This is your one and only life. What do you want to tell people about it?
Jessica Williams has had the career of a lifetime and she’s still in her 20’s. Daily Show. 2 Dope Queens. Generally being a capital Q Queen. It’s no wonder her first foray into movies was well received at Sundance. The Incredible Jessica James is a fantastic portrait of a struggling Brooklynite who writes plays and can’t seem to find the right man. There are number of clichés both in dialogue and execution but the movie is wonderfully spirited all around.
Williams stars as the titular Jessica, playwright and unannounced hipster. She has the tendencies of her Bushwick neighbors. There’s a pickle packing plant she likes to visit. She dresses like a closet fell onto her. But it’s all I good fun. Her boyfriend (played by the decent Lakeith Stanfield) leaves her and she’s having trouble finding life without him. Dreams about running into him around the city are prevalent throughout. His life is incrementally improved (he gets a dog or wants to get coffee). These sequences are comical in their endings such as a piano falling from the sky on top of Stanfield. On top of the boy troubles, Jessica is unable to land a fellowship for playwriting. She paints her walls with the rejection letters she receives as a way to motivate her.
While one of those issues can’t be changed by her, the other can. Jessica’s eccentric friends, Tasha (Noel Wells doing the most in a role that’s built for Kate McKinnon), sets her up on a date with Boone (Chris O’Dowd). Most of the problems life within their burgeoning relationship. Jessica complains about not having a man – namely her ex. Yet she won’t accept this perfectly fine new guy in her life. He has his share of trouble too, namely stalking his ex-wife to a laughable degree. Both Jess and Boone manage to work out their relationship woes together only to predictably edge toward each other in the end. It’s charming but predictable.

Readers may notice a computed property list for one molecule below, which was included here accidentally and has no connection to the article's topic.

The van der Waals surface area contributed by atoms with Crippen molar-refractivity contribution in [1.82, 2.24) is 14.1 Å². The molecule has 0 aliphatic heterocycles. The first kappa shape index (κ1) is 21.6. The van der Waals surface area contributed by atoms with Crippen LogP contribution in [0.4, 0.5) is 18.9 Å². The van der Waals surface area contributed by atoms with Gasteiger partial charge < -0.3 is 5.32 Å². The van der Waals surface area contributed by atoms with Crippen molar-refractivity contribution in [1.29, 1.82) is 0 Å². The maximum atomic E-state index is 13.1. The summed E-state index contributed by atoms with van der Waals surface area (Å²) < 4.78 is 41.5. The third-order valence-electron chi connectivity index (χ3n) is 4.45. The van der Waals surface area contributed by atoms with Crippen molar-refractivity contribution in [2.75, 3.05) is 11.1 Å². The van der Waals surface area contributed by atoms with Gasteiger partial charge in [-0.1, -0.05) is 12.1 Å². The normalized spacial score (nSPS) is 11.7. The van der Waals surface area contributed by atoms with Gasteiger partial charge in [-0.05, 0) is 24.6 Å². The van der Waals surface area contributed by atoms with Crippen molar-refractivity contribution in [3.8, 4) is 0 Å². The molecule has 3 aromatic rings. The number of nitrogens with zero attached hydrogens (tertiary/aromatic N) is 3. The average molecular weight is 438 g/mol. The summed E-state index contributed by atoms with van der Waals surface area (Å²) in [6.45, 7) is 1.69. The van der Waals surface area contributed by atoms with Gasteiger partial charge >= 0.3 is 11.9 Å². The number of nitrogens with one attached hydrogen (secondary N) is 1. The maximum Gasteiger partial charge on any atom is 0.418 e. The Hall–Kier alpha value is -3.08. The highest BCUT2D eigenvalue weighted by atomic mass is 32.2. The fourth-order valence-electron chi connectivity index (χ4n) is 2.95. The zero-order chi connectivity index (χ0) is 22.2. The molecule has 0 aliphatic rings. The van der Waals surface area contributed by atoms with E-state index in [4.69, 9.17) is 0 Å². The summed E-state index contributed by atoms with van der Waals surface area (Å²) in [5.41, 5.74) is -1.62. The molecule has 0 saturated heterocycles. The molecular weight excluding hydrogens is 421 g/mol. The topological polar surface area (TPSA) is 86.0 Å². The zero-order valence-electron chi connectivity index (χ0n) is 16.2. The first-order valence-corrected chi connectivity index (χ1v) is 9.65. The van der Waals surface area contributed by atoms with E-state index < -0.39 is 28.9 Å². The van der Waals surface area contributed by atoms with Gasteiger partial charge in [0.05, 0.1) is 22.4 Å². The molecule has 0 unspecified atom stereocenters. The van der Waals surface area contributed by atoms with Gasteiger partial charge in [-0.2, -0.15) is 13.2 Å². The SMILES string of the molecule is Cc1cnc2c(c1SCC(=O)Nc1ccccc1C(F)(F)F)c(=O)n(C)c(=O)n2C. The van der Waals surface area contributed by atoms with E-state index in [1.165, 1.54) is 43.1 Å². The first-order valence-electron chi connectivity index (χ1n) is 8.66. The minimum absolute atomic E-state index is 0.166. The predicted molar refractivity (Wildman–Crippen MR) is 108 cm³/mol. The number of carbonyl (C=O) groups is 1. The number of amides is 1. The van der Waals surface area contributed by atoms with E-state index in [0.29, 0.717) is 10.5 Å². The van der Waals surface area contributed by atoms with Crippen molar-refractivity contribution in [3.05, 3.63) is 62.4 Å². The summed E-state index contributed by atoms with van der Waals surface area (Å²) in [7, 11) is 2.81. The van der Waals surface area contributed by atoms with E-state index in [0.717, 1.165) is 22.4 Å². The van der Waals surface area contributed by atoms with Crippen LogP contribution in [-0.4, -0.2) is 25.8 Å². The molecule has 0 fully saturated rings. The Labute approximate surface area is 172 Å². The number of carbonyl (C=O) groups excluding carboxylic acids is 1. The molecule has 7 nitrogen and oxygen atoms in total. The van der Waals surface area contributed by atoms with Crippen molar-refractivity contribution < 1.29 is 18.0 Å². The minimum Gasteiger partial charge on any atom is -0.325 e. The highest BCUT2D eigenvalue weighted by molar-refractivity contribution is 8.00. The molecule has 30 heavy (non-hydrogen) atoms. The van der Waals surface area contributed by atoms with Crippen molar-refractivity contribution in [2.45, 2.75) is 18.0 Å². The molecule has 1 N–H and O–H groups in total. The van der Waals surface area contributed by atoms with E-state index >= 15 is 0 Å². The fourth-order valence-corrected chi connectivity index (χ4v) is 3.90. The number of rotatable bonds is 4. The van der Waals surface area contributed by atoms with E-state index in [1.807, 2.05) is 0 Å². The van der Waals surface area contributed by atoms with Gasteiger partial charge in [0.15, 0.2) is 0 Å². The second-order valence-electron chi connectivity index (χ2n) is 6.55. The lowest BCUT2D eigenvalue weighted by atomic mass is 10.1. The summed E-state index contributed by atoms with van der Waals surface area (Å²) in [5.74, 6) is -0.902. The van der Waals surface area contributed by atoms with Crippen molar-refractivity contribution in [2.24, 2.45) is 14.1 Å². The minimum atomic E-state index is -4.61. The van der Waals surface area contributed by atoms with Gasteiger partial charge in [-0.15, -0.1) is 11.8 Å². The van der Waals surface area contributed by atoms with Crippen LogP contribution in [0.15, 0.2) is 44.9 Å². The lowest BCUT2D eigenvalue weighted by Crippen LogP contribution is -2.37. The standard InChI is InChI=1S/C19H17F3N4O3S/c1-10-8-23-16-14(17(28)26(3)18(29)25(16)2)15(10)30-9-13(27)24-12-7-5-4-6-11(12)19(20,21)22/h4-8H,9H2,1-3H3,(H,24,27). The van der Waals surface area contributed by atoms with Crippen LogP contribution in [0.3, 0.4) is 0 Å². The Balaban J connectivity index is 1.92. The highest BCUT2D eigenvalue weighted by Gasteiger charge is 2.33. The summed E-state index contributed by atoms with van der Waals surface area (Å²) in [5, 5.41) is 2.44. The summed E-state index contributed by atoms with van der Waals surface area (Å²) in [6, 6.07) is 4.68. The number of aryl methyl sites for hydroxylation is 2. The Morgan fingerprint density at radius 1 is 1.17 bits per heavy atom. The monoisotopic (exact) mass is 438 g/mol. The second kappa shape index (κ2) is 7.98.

Williams’s script is good but doesn’t help the short run time. Her style of writing mixed with James C. Strouse’s direction makes for an admittedly unique approach. It feels like an indie movie from start to finish. The intimacy lends to the empathy any viewer can feel towards the characters. But the moments Jessica works with kids, the story comes to a halt. These bits do open her character up to major growth, especially in her backstory. But there’s too on the nose moments with a little girl who – down to the braided hair -- is exactly like Jessica in a way that’s distracting. Something else to check out is Jessica’s tendency to be arrogant to a fault. The script, too, has the same problem. In one scene, she’s talking about "the system" and "gender constructs." Or a line like "I don't have my shit together so we can't be together" is proudly spouted. Then Boone does something to break him an Jessica up. And kid actors are kid actors.
Should you watch Incredible Jessica James?
It’s a fun, short ride to see into the mind of a comedian like Jessica Williams. There’s no reason to skip this movie. While I did enjoy the majority, a lot of the script is cliché.
- Fans of Williams will note that her vocabulary translates SO WELL to screen. “Cocoa Queen.” “Basic peen.” I love it.
- It’s a shame about the clichés. No writer can escape them though.
- The cameo from the oft discussed Sarah Jones should’ve been expected. Boy am I dumb.
- I gather Chris O’Dowd was playing someone in their early 30’s. His face did not allow that. (Sorry Chris! I love you, my man!).
- The scenes with the kids may have slowed things down but Jessica’s trip home brought everything to a stop. What did she learn? That everyone was in love but her?
- I did adore the brutally honest first date. Real life should be like that. “How are you expecting tonight to go?” A nice dinner and “making out” is all I want.